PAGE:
Playing with robots

May 3, 2011

(This article was first published on Freakonometrics - Tag - R-english, and kindly contributed to R-bloggers)

My son would be extremely proud if I tell him I can spend hours building robots. Well, my robots are not as fancy as Dr Tenma’s, but they usually do what I ask them to do. For instance, it is extremely simple to build a robot with R, to extract data from websites. I have mentioned it here (one tennis matches), but it failed there (on NY Marathon). To illustrate the use of robots, assume that one wants to build his own dataset to study prices of airline tickets. First, we have to choose a departure city (e.g. Paris) and an arrival city (e.g. Montreal). Then, one wants to look at all possible dates from April first (I ran it last month) till the end of December (so we create a vector with all leaving dates, namely a vector for the day, one for the month, and one for the year). Then, we choose a return date (say 3 days after).


It is also possible (for a nice robot), to skip all prior dates


Then, we need a website where requests can be written nicely (with cities and dates appearing explicitly). Here, I cannot not mention the website that I used since it is stated on the website that it is strictly forbidden to run automatic requests… Anyway, consider a loop create a url address (actually I chose the value of the date randomly, since I had been told that those websites had memory: if you ask too many times for the same thing during a short period of time, prices would go up),


then, we just have to scan the webpage, looking for ticket prices (just looking for some specific names)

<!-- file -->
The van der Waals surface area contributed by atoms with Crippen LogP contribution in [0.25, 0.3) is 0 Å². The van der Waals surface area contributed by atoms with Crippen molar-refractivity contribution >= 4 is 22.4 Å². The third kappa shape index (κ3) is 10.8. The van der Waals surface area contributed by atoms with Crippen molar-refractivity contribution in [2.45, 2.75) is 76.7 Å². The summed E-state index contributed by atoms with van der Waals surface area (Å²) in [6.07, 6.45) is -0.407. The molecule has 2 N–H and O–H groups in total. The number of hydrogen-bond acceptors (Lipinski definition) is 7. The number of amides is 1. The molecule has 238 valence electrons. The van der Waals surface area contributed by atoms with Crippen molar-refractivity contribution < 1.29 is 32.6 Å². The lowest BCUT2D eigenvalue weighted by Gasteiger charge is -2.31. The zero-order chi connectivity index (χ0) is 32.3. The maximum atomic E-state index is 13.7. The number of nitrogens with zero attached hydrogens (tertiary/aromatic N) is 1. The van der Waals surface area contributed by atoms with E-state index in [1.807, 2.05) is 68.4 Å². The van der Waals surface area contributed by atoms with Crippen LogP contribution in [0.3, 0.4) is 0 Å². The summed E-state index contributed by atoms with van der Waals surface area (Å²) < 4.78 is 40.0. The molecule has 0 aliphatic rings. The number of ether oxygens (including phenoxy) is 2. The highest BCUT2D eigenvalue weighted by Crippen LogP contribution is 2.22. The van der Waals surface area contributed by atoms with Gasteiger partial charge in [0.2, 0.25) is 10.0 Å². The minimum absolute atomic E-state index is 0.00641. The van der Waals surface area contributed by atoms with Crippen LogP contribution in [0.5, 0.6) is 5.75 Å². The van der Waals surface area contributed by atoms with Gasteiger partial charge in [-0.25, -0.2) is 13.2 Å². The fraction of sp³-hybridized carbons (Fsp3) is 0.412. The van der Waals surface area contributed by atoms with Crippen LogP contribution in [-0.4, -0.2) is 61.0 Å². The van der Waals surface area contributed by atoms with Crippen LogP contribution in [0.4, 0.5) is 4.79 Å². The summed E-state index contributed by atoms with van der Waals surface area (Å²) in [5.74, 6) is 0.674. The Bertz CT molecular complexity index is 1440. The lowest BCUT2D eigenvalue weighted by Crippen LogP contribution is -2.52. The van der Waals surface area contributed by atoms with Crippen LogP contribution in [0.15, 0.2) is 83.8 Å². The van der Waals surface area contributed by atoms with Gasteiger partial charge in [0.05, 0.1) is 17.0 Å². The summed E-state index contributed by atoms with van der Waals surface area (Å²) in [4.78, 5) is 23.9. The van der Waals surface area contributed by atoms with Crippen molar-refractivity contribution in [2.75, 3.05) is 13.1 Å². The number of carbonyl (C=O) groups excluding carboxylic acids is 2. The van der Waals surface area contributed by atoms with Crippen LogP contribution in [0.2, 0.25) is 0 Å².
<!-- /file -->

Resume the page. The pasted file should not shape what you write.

Here, we have to be a bit cautious, if prices exceed 1000. Then, it is possible to start a statistical study. For instance, if we compare to destination (from Paris), e.g. Montréal and New York, we obtain the following patterns (with high prices during holidays),

It is also possible to run the code twice (here it was run last month, and a couple of days ago), for the same destination (from Paris to Montréal),

Of course, it would be great if I could run that code say every week, to build up a nice dataset, and to study the dynamic of prices…

The problem is that it is forbidden to do this. In fact, on the website, it is mentioned that if we want to extract data (for an academic purpose), it is possible to ask for an extraction. But if we do tell that we study specific prices, data might be biased. So the good idea would be to use several servers, to make several requests, randomly, and to collect them (changing dates and destination). But here, my computing skills – unfortunately – reach a limit….

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